The forces of cultural imperialism are so strong that assimilation or elimination is inevitable. In Leslie Marm on Silko's story Lullaby, Ayah's children are taken away and learn of a new culture. Also in Lullaby, Ayah finds that after her children come back to visit many years later, the children have changed a lot and are not connected with their original culture anymore. In A Red Girl's Reasoning by E. Pauline Johnson, cultural imperialism is seen taking place in Christie and her family, and how Christie is accepted throughout the community like a white woman. In Lullaby, a Navajo woman, Ayah, is taught how to sign her name in English by her husband.

This is showing cultural imperialism in two ways: one is that Chato, the husband, has learned English and has already been affected by the white man's culture; and two that Chato spreads the white man's culture to Ayah by teaching her how to sign her name. When the doctors come to Ayah's house, they ask her to sign papers. Although Chato is not home at the time and Ayah could not understand English, she is able to understand that the doctors want her to sign papers. She did not know what she was signing her name for, but she did not think that it was for a bad cause. The next day, the doctors come back and ask Chato and Ayah for their children. The doctors show Chato the papers that Ayah had signed which allowed the doctors to take their two children.

Many years from the day when Ayah's children were taken away, the children were allowed to come back and visit their parents again. Ayah saw her children and she spoke to them in Navajo, but the children did not understand much of the Navajo language anymore. They had been taught English and could not speak back to their mother in Navajo. This example is showing that cultural imperialism eventually took over the family. First, the father had been taught some English.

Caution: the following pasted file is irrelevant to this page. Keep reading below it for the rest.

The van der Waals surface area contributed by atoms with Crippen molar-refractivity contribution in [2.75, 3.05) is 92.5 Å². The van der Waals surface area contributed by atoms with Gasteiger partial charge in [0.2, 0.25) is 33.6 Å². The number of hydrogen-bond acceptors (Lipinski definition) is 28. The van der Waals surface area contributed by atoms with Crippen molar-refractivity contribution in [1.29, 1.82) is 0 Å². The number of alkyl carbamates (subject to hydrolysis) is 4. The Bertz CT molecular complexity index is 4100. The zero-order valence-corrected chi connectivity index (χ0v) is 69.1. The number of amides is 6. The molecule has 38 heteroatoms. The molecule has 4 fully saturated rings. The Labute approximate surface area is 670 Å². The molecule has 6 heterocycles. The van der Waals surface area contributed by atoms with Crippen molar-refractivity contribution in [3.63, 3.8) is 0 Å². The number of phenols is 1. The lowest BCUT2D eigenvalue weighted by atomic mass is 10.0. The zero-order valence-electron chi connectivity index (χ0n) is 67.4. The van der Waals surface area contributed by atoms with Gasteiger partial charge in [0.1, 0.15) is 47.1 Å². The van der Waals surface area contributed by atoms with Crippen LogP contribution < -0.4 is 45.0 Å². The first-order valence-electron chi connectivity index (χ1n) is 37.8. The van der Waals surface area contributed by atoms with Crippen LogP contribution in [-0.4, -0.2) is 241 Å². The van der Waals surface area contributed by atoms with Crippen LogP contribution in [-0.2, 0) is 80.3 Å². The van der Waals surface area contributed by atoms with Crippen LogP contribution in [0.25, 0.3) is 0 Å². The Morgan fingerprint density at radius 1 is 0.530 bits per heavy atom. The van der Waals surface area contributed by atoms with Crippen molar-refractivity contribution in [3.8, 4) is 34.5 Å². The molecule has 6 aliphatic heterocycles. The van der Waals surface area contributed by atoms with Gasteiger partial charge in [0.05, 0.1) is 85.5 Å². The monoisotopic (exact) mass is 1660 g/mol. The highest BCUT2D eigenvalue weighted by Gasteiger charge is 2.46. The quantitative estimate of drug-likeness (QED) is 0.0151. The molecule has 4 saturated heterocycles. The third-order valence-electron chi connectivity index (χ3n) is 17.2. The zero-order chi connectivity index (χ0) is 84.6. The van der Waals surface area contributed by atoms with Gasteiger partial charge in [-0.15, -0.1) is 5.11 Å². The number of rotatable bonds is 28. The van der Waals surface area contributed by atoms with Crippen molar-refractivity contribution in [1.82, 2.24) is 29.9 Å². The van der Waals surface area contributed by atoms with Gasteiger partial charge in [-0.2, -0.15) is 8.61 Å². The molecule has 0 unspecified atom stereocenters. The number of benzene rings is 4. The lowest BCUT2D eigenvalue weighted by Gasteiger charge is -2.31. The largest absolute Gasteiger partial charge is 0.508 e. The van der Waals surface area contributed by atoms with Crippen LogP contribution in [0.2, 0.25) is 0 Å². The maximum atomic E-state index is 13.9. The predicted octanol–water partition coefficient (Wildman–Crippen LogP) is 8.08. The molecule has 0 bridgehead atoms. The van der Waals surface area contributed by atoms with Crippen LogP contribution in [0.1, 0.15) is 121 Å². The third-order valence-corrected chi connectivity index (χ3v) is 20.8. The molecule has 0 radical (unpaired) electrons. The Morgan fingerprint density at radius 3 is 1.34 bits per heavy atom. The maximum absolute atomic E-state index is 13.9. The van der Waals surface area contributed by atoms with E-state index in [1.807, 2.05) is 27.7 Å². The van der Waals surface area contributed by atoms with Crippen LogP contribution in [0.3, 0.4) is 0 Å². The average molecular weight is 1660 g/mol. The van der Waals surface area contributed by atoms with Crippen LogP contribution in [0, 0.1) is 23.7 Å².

Then he taught his wife how to sign her name in English. Finally, because Ayah signed her name on papers from the doctors that visited, her children were taken away to learn about a different culture. The children were not connected with their true culture afterwards, they had been changed into Americans. In A Red Girl's Reasoning, a Native Canadian woman, Christie, is marrying a white man named Charles. Cultural imperialism is seen here because Christie has already been taught English, and she acts like a white woman. She wears velvet and blue dresses, and she became Christian.

She married Charles with a white person's ceremony. There was a priest who spoke in Latin, but he also congratulated the couple in Indian as a compliment to the Indian's that were at the ceremony. In the community, Christie is accepted like a white woman and is friends with everyone. Christie was born from a couple of which the mother was Native Canadian and the father was white. Her father taught her everything he knew, but she still kept part of her original culture in her. The author describes her and says, "One unfamiliar with Native Canadian life would find it difficult to determine her nationality" (Johnson 22).

Although Christie has held on to her roots as an Indian, she has been changed and affected by the white people that are in Canada. In summary, I believe that the forces of cultural imperialism are so strong that assimilation or elimination is inevitable. Cultural imperialism from a large culture can be resisted and fought against, but it cannot be stopped, only slowed down. People who resist the forces of cultural imperialism will eventually be killed by the larger culture or they will change their beliefs in order to live. As seen in Lullaby, Ayah's children were taken away in order to be changed. The children were too young to resist, and Chato knew that he alone could not stop the doctors.

Cultural imperialism can be deferred and disliked, but eventually a culture will dominate over another culture and take over.